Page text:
Imagine being able to enlist the talents of your childhood rap idol, or hearing a song on TV and deciding you want the singer to feature on your album. These days, Morcheeba are in the enviable position where hand-picking their most desired collaborators is fairly uncomplicated business.
In support of their latest release, 2013’s Head Up High, Morcheeba will be hitting Australian shores for a tour, which includes a set at Byron Bay Bluesfest. Singer Skye Edwards spoke from a rainy Surrey, England about working solo and how, when it comes to writing, pleasing everyone is no longer a top priority for the band.
“Paul [Godfrey, producer and founding member] tends to read a lot of reviews, good and bad, and in the past he had read that lots of people were saying, ‘Oh, I don’t like the rapping part.’ So rapping became less and less on the Morcheeba albums,” Edwards said, just days after their latest European tour wrapped up.
For Head Up High, the trio decided it was time to concentrate more on what pleases them. “It felt right to get rapping back on there, and [Paul] always tends to track down his childhood rap heroes. So he went for Chali 2na and researched the kind of tempos he likes to rap to, and felt Face of Danger would be perfect for him.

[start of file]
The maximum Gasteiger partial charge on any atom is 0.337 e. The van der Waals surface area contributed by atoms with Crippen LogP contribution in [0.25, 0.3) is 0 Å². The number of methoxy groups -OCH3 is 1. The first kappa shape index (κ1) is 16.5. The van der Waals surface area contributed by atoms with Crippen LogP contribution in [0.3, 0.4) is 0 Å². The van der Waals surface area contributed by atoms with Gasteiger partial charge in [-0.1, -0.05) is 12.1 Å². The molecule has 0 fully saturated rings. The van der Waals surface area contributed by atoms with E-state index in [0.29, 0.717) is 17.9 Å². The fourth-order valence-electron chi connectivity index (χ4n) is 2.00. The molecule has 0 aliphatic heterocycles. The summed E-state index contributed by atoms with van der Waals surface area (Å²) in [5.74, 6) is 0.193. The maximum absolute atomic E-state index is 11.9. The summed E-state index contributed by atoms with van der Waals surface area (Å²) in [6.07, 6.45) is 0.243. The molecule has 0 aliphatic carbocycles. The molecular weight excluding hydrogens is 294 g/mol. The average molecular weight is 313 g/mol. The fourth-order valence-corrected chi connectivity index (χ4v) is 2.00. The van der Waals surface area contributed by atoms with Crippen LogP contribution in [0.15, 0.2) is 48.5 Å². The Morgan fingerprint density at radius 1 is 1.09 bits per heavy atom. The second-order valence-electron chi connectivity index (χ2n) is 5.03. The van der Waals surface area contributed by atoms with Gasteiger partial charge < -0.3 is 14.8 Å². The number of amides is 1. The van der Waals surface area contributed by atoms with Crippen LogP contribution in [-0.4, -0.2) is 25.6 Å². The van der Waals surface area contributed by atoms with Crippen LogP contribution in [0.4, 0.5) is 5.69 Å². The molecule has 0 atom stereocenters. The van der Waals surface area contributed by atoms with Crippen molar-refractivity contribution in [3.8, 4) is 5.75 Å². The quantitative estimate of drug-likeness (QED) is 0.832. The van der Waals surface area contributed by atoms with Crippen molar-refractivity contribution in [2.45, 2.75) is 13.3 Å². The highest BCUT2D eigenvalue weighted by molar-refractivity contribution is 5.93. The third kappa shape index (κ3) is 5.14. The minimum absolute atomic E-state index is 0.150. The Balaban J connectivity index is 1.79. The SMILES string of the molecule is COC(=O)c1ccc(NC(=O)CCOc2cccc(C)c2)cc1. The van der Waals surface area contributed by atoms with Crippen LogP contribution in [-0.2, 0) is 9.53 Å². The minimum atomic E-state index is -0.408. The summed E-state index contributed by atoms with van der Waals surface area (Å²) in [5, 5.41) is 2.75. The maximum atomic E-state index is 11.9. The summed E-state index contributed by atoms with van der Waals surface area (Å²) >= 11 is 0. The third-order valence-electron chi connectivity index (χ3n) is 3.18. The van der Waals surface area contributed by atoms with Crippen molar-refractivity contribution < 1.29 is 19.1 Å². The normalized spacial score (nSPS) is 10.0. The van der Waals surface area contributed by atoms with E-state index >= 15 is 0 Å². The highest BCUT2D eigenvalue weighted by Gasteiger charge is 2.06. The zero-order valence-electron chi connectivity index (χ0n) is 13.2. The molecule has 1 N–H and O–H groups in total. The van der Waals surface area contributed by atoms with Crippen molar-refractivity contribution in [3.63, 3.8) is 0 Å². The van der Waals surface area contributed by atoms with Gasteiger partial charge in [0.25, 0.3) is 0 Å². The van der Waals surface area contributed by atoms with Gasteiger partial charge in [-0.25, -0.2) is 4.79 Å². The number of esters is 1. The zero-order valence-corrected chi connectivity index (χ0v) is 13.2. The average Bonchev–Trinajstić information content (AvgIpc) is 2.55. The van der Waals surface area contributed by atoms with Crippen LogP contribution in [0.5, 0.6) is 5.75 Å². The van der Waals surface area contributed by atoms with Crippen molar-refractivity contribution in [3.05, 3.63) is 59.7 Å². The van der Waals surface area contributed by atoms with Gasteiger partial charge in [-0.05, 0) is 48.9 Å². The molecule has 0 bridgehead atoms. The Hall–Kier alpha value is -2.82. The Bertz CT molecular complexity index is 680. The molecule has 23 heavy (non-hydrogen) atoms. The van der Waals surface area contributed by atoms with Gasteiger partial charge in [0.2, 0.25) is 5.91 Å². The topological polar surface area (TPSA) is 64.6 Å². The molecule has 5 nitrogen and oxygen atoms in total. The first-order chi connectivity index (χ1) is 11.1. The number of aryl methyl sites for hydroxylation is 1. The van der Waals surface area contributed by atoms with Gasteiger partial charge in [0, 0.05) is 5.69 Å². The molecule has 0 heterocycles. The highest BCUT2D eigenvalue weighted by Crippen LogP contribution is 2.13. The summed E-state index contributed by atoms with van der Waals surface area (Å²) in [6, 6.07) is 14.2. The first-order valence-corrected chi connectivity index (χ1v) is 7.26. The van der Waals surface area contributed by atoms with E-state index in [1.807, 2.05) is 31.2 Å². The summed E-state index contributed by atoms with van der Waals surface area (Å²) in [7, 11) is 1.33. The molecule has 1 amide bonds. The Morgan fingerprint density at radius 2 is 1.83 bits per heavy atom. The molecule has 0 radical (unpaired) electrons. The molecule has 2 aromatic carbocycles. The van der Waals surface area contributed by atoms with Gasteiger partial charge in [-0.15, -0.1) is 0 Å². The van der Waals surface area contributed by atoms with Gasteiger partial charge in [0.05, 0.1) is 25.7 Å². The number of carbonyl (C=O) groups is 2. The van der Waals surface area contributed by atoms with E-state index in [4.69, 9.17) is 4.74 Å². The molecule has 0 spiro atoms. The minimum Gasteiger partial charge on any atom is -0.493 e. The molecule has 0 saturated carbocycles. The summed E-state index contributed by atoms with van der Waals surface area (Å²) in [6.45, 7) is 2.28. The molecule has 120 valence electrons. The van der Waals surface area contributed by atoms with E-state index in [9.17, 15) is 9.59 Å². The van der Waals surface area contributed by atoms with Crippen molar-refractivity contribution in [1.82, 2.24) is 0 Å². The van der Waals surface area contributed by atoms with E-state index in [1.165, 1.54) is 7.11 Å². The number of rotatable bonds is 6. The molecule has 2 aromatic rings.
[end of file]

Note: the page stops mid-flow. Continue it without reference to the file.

“Then he was watching an episode of Breaking Bad and heard a song that Anna Tijoux was singing on. He didn’t know who she was, but got management to get in contact with her and sent the songs to her.”
It’s been about four years since Edwards rejoined Morcheeba, having parted ways with brothers Paul and Ross Godfrey and releasing solo material in her time away. “My role in the band is to write the melody and be the front person. It was never like, ‘Oh, I’m leaving because I want to write more and I want to do more.’ It was more of a personality clash when we broke up in 2003.”
Through working on her solo material, Edwards faced the harsh reality of the digital music era when she managed to track at least 120,000 illegal downloads of her solo album Back to Now. “There’s no guilt attached to it,” she says of online piracy. “It’s like walking past an apple tree in a field and you just pick the apple because it’s there. You don’t think that this tree might belong to somebody, this apple might belong to somebody.”
With that in mind, Edwards feels live shows are becoming more important, and she’s excited for the upcoming Bluesfest. “That’s another fun part of playing at a music festival: if you get there a day early you can go down and get to stand on the side of the stage and watch how the bands play. Sometimes you might get them watching us.
“It’s always really cool to have other musicians watch you play. You feel like you’ve gotta impress them a little bit.”
Wednesday, 16th April 2014
The Corner, Melbourne
Tix: Via Bluesfest Touring
Thursday, 17th April 2014
The Metro, Sydney
Tix: Via Bluesfest Touring